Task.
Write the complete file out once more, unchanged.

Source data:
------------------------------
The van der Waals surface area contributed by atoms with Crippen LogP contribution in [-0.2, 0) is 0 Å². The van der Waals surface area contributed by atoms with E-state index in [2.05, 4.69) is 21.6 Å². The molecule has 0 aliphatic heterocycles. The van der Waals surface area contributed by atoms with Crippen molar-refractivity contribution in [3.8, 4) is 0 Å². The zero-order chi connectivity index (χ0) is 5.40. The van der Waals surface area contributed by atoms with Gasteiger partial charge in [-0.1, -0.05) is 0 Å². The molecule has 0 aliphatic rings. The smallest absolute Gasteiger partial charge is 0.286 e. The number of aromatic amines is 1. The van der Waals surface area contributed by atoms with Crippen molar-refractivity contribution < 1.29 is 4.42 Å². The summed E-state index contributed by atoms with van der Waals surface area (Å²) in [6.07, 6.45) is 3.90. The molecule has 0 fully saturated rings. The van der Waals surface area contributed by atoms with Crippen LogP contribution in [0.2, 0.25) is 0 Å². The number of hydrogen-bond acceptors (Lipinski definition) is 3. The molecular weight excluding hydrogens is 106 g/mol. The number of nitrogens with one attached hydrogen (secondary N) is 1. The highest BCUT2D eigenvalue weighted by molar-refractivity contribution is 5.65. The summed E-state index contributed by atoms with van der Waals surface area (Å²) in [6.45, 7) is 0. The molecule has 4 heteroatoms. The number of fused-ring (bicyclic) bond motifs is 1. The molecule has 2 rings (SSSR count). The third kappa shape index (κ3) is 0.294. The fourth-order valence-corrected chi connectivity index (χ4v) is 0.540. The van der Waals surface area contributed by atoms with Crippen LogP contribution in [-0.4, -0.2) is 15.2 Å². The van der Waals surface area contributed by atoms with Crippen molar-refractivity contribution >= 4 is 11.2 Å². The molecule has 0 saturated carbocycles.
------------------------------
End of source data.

The van der Waals surface area contributed by atoms with Crippen LogP contribution in [-0.2, 0) is 0 Å². The van der Waals surface area contributed by atoms with E-state index in [2.05, 4.69) is 21.6 Å². The molecule has 0 aliphatic heterocycles. The van der Waals surface area contributed by atoms with Crippen molar-refractivity contribution in [3.8, 4) is 0 Å². The zero-order chi connectivity index (χ0) is 5.40. The van der Waals surface area contributed by atoms with Gasteiger partial charge in [-0.1, -0.05) is 0 Å². The molecule has 0 aliphatic rings. The smallest absolute Gasteiger partial charge is 0.286 e. The number of aromatic amines is 1. The van der Waals surface area contributed by atoms with Crippen molar-refractivity contribution < 1.29 is 4.42 Å². The summed E-state index contributed by atoms with van der Waals surface area (Å²) in [6.07, 6.45) is 3.90. The molecule has 0 fully saturated rings. The van der Waals surface area contributed by atoms with Crippen LogP contribution in [0.2, 0.25) is 0 Å². The number of hydrogen-bond acceptors (Lipinski definition) is 3. The molecular weight excluding hydrogens is 106 g/mol. The number of nitrogens with one attached hydrogen (secondary N) is 1. The highest BCUT2D eigenvalue weighted by molar-refractivity contribution is 5.65. The summed E-state index contributed by atoms with van der Waals surface area (Å²) in [6.45, 7) is 0. The molecule has 4 heteroatoms. The number of fused-ring (bicyclic) bond motifs is 1. The molecule has 2 rings (SSSR count). The third kappa shape index (κ3) is 0.294. The fourth-order valence-corrected chi connectivity index (χ4v) is 0.540. The van der Waals surface area contributed by atoms with Crippen LogP contribution in [-0.4, -0.2) is 15.2 Å². The van der Waals surface area contributed by atoms with Crippen molar-refractivity contribution >= 4 is 11.2 Å². The molecule has 0 saturated carbocycles.